There are now 28 different providers offering content delivery network (CDN) services, up from just 15 a year ago, according to Dan Rayburn at the Business of Video, who provides a list of links to all 28. Dan says two or three more companies may enter the space in 2008, and a bunch of players in the CDN market will have significant announcements in the next few weeks. As we've noted before, the expansion of the CDN market has had a positive impact on demand for data center space, as CDN providers typically need colo space in multiple major markets, as demonstrated by EdgeCast's recent expansion at Switch & Data (SDXC).
But will all these providers survive? Or is the growth in the CDN provider market getting ahead of the online video market? Rayburn notes that many of the CDN services differ in their market niche and technology, and predicts short-term growth followed by an eventual shakeout and consolidation. Analysts fear that the entry of new competitors could lead to CDN price wars, a concern that has contributed to a sharp decline in shares of Akamai (AKAM), the leader in the CDN market.
While the CDN market is clearly becoming more competitive, the barrier to entry is much higher than in some of the other Internet infrastructure markets that have become commoditized. There are currently 898 ICANN-accredited domain registrars, and thousands of web hosting companies. That's why domain names are $8 a year and hosting accounts with super-sized specs can be had for $5 a month.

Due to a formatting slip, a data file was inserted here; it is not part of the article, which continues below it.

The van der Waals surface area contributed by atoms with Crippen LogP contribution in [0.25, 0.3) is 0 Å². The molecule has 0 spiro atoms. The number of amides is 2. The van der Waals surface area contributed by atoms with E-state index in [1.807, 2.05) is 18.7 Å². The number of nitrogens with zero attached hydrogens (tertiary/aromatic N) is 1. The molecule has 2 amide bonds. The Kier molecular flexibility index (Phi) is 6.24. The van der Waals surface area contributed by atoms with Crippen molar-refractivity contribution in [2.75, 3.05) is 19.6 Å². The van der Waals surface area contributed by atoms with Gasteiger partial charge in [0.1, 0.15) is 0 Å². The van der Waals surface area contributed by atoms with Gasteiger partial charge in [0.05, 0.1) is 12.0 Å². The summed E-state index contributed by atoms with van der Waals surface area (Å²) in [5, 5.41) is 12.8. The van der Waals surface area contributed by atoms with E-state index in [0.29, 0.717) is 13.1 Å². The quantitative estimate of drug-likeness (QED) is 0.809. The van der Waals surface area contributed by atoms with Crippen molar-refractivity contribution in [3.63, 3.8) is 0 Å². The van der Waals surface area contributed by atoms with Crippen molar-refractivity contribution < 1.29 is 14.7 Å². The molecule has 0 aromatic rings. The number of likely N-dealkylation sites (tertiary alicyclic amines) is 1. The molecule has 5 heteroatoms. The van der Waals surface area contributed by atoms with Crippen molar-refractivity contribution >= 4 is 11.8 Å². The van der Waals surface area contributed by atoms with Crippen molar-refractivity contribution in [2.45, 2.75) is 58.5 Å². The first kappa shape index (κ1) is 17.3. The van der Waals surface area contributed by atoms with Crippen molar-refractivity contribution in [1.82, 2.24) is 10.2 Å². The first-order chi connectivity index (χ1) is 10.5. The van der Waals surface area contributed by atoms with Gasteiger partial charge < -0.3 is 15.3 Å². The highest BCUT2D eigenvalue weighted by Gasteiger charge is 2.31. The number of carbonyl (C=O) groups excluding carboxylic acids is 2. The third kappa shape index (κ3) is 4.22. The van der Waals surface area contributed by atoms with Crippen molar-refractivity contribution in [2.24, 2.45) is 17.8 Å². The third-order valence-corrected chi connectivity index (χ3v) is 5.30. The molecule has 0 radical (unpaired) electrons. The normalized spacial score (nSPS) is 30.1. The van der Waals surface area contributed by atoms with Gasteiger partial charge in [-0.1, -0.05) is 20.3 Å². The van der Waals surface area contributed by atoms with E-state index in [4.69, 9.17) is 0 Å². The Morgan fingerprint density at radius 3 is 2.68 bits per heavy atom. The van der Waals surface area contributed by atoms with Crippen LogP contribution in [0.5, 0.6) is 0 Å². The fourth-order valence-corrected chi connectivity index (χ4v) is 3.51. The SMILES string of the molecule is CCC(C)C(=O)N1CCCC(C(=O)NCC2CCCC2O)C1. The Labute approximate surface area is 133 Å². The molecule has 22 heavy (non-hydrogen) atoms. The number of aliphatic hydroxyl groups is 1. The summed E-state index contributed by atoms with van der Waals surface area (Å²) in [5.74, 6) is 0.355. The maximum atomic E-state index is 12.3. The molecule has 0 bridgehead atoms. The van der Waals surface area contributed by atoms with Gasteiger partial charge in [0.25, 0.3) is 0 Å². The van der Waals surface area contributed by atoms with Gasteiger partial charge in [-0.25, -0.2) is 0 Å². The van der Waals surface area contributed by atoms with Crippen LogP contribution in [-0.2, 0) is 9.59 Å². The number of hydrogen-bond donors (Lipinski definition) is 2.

Both the domain and hosting markets were impacted by the emergence of active reseller markets for these services, which provided a key sales channel for large providers but also intensified the downward pressure on pricing. Resellers typically receive discounts, and some eventually began offering resold domains below cost as a way to attract new customers.
There are many differences between the CDN market and the hosting and domain arenas. The CDN market has a much higher cost of entry (at least partly due to the need for multiple data center sites), and while there is some reselling, it isn't a mass-market phenomena. The underlying product isn't likely to get commoditized quickly, but with Akamai holding a dominant market share, there will be great temptation for rivals such as aLevel 3 (LVLT)) to compete on price rather than technology.
Akamai has often acquired newer players in the CDN market. It's possible that Akamai can protect its position by buying the most successful competitors (as VeriSign has historically done in the market for SSL certificates). But with the recent slide in Akamai's share price, it's a fair question what kind of buying power it will have when the eventual consolidation arrives.
So is 28 CDN companies too many? The growth of online video has been described as a tsunami. Like a rising tide, a tsunami can float a lot of boats. But it also moves faster than the usual tidal patterns, which means the coming weeks and months will be an interesting time indeed for the CDN market.